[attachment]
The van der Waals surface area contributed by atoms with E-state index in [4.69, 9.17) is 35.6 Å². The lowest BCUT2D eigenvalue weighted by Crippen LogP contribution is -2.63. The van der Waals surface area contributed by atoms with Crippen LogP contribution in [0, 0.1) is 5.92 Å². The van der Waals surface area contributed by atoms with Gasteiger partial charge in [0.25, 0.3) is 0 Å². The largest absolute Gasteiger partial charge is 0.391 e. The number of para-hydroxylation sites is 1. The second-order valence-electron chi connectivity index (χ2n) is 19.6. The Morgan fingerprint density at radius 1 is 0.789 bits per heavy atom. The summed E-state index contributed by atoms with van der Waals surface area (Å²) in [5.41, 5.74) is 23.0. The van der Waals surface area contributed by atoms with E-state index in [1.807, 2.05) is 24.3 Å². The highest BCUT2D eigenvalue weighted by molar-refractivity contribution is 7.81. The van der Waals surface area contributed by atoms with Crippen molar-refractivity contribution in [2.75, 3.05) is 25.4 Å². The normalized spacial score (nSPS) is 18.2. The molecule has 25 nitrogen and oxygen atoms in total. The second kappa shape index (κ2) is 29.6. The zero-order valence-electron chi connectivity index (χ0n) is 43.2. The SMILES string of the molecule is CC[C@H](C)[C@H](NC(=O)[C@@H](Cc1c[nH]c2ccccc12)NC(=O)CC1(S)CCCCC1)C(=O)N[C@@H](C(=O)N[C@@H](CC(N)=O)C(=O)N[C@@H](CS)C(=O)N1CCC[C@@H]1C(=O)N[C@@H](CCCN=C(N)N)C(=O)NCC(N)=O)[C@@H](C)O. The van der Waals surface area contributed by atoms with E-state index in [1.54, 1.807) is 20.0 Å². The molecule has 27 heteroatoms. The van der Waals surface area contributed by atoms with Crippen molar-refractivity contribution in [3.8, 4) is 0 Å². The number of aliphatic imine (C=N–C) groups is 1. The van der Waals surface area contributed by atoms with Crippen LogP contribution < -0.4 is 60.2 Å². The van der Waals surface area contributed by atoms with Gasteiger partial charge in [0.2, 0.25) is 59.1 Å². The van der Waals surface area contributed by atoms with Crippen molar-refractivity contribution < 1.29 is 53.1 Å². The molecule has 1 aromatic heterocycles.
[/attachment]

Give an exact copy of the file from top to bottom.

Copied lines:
The van der Waals surface area contributed by atoms with E-state index in [4.69, 9.17) is 35.6 Å². The lowest BCUT2D eigenvalue weighted by Crippen LogP contribution is -2.63. The van der Waals surface area contributed by atoms with Crippen LogP contribution in [0, 0.1) is 5.92 Å². The van der Waals surface area contributed by atoms with Gasteiger partial charge in [0.25, 0.3) is 0 Å². The largest absolute Gasteiger partial charge is 0.391 e. The number of para-hydroxylation sites is 1. The second-order valence-electron chi connectivity index (χ2n) is 19.6. The Morgan fingerprint density at radius 1 is 0.789 bits per heavy atom. The summed E-state index contributed by atoms with van der Waals surface area (Å²) in [5.41, 5.74) is 23.0. The van der Waals surface area contributed by atoms with E-state index in [1.807, 2.05) is 24.3 Å². The highest BCUT2D eigenvalue weighted by molar-refractivity contribution is 7.81. The van der Waals surface area contributed by atoms with Crippen molar-refractivity contribution in [2.75, 3.05) is 25.4 Å². The normalized spacial score (nSPS) is 18.2. The molecule has 25 nitrogen and oxygen atoms in total. The second kappa shape index (κ2) is 29.6. The zero-order valence-electron chi connectivity index (χ0n) is 43.2. The SMILES string of the molecule is CC[C@H](C)[C@H](NC(=O)[C@@H](Cc1c[nH]c2ccccc12)NC(=O)CC1(S)CCCCC1)C(=O)N[C@@H](C(=O)N[C@@H](CC(N)=O)C(=O)N[C@@H](CS)C(=O)N1CCC[C@@H]1C(=O)N[C@@H](CCCN=C(N)N)C(=O)NCC(N)=O)[C@@H](C)O. The van der Waals surface area contributed by atoms with E-state index in [1.54, 1.807) is 20.0 Å². The molecule has 27 heteroatoms. The van der Waals surface area contributed by atoms with Crippen molar-refractivity contribution in [3.8, 4) is 0 Å². The number of aliphatic imine (C=N–C) groups is 1. The van der Waals surface area contributed by atoms with Crippen LogP contribution < -0.4 is 60.2 Å². The van der Waals surface area contributed by atoms with Gasteiger partial charge in [0.2, 0.25) is 59.1 Å². The van der Waals surface area contributed by atoms with Crippen molar-refractivity contribution < 1.29 is 53.1 Å². The molecule has 1 aromatic heterocycles.